"I mean, the language is tough enough as it is in some points in the play, so I think you have to be very economic with what the world was, and the choices you make.

"I think you have to make [choices] very boldly. and firmly and I think that's what Joel did. I think the things he needed it to be was 100% [classic Shakespeare] and then you just strip away, strip away, strip away so the world of it is very much, you know, we're not in Scotland, we're in this very grandiose set.

"It wasn't really a proper world, there was an artifice, it was abstract to a degree where the language and the performances, which I feel was slightly turned up in terms of their theatricality, it could live in that world.

"So, yeah, I think that's what the whole stripped back maybe allowed an audience to come to it a bit more rather than maybe throwing too much at you guys."

The Tragedy of Macbeth
Denzel Washington and Frances McDormand as Lord and Lady Macbeth in "The Tragedy of Macbeth", which is out on Apple TV+ now. Apple TV+

Hassell also spoke on the subject, adding: "We're not Scottish that's one thing but we actually rehearsed one time we turned up there and they said 'right, let's do a read-through where you all just do American accents, go!'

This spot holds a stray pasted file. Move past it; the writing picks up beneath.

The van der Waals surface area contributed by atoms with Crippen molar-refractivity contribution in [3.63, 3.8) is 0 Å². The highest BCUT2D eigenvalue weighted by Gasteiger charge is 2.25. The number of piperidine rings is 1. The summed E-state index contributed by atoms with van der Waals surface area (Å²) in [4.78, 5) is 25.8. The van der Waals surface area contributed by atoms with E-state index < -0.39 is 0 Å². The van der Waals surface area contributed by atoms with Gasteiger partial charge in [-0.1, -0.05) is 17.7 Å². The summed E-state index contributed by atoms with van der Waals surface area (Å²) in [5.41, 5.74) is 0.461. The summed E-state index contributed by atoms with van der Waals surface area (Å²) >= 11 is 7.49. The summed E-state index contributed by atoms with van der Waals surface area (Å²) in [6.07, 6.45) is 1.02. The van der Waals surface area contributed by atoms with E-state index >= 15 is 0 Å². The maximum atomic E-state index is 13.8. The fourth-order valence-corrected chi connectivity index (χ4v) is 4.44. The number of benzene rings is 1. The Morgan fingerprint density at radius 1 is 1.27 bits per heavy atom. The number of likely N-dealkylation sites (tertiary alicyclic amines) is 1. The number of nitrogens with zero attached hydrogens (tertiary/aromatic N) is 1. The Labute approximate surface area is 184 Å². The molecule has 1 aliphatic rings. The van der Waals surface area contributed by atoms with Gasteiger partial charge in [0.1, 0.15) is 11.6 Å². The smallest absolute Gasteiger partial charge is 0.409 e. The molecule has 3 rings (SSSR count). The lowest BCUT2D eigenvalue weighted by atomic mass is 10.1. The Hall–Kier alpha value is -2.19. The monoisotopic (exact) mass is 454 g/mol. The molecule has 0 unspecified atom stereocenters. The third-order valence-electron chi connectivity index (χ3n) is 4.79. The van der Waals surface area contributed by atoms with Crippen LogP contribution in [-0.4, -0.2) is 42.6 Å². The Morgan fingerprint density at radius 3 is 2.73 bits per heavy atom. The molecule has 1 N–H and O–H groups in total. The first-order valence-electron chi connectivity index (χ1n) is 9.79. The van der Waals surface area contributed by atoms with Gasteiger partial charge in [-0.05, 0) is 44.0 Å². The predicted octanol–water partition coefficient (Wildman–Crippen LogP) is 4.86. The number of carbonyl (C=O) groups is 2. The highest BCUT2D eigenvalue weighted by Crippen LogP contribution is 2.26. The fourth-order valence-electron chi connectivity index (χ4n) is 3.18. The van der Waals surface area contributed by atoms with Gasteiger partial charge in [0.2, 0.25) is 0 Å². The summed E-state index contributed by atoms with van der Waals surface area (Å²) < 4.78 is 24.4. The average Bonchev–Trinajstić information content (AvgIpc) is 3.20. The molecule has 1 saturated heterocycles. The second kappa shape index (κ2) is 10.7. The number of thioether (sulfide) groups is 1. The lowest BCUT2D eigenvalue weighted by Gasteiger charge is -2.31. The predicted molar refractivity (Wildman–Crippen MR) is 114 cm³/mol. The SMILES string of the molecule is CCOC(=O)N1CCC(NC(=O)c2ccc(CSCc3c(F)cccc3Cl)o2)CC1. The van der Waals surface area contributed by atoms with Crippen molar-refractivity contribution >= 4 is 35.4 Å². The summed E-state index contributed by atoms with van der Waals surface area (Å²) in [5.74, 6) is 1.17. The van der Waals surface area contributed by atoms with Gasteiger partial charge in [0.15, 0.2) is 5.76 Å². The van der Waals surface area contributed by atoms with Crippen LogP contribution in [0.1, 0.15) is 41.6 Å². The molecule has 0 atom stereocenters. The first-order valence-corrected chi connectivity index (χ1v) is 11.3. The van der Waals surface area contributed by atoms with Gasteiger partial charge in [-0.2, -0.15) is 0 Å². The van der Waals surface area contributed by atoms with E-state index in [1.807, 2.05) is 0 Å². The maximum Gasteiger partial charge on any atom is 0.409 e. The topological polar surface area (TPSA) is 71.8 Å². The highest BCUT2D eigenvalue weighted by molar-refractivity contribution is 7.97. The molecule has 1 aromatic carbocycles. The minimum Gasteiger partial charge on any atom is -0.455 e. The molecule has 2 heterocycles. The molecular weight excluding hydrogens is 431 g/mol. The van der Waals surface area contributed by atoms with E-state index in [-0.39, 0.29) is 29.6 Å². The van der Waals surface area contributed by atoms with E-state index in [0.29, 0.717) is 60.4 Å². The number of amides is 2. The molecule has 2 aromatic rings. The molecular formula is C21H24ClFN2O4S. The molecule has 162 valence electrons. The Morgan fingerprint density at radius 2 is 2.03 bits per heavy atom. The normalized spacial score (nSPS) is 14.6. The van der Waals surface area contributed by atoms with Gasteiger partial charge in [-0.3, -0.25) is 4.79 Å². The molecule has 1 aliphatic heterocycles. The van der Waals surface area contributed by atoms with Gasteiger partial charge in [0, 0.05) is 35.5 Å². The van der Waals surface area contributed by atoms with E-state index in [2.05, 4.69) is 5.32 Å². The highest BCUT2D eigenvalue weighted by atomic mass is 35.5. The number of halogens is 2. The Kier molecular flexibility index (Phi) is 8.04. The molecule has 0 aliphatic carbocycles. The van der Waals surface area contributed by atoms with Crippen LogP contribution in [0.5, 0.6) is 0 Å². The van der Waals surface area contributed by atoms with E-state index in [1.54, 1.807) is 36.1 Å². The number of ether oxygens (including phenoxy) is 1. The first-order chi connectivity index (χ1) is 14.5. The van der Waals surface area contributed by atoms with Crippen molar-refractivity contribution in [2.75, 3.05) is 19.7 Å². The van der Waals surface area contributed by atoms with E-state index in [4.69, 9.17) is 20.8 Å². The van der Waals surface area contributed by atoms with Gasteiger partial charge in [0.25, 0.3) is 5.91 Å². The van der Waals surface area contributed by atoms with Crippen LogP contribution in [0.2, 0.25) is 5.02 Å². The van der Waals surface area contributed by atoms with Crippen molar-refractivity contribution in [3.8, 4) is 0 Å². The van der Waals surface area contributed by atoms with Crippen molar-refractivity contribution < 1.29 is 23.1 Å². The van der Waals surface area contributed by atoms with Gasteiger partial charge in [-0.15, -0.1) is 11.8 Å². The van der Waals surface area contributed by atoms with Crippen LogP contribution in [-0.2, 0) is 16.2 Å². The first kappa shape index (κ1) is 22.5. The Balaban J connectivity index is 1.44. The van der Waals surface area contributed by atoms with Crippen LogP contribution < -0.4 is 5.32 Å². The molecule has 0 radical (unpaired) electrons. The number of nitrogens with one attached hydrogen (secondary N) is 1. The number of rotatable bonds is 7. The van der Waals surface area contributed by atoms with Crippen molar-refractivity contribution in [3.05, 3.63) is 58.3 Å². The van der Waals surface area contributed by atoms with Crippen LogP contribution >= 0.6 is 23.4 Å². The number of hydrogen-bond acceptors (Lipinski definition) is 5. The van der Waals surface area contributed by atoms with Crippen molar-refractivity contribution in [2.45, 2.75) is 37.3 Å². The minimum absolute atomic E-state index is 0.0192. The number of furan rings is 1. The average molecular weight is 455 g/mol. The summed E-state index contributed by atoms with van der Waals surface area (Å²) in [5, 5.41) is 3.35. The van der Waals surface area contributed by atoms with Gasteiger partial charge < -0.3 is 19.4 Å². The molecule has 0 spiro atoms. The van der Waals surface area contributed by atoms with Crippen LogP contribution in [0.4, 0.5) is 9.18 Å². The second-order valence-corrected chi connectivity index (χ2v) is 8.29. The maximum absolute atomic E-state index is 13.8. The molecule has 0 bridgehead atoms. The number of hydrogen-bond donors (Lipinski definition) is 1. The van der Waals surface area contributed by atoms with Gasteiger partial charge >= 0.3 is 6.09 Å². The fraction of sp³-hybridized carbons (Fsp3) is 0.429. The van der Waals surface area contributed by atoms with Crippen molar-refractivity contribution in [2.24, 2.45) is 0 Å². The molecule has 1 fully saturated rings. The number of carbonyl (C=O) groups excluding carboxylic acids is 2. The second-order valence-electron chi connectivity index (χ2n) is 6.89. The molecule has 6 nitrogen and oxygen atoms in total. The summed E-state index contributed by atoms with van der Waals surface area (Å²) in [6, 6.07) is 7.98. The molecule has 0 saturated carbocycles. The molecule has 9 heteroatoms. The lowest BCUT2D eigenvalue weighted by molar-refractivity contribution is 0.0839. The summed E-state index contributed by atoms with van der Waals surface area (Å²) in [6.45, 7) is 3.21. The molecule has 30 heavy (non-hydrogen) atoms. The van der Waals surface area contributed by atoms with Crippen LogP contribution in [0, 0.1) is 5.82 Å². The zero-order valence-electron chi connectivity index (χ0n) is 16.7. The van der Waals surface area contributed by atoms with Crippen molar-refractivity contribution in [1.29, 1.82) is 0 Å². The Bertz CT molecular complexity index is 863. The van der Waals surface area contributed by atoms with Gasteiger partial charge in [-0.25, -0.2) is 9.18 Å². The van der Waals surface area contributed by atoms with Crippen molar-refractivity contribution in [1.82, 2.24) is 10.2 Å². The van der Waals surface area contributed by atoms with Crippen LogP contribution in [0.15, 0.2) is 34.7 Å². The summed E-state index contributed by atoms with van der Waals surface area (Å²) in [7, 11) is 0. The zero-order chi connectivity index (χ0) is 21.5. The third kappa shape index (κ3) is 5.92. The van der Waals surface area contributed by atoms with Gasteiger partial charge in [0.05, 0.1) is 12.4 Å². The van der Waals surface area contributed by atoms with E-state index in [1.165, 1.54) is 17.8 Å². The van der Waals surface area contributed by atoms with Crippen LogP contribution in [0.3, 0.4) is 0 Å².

"So we did that and then they quite quickly [changed their minds], apparently our accents were okay but they decided they wanted to hear our voices.

"You know, of course, if you do an accent and you can get good at it, you can, you know, speak from a place of truth.

"But I think they wanted the mellifluousness of our unique individual voices, but, also, if you're always being American then why are you being Scottish? Like, people know that Denzel is American, people know Frances is American, right? They know that Brendan Gleeson is Irish, for example.

"I think it would take you out to this, I think actually, you just watch the story rather than think about accents, which I think is good."

Kathryn Hunter is a veteran of the playwrights' work as she was part of The Royal Shakespeare Company for many years, and she takes on the role of all three witches in the film.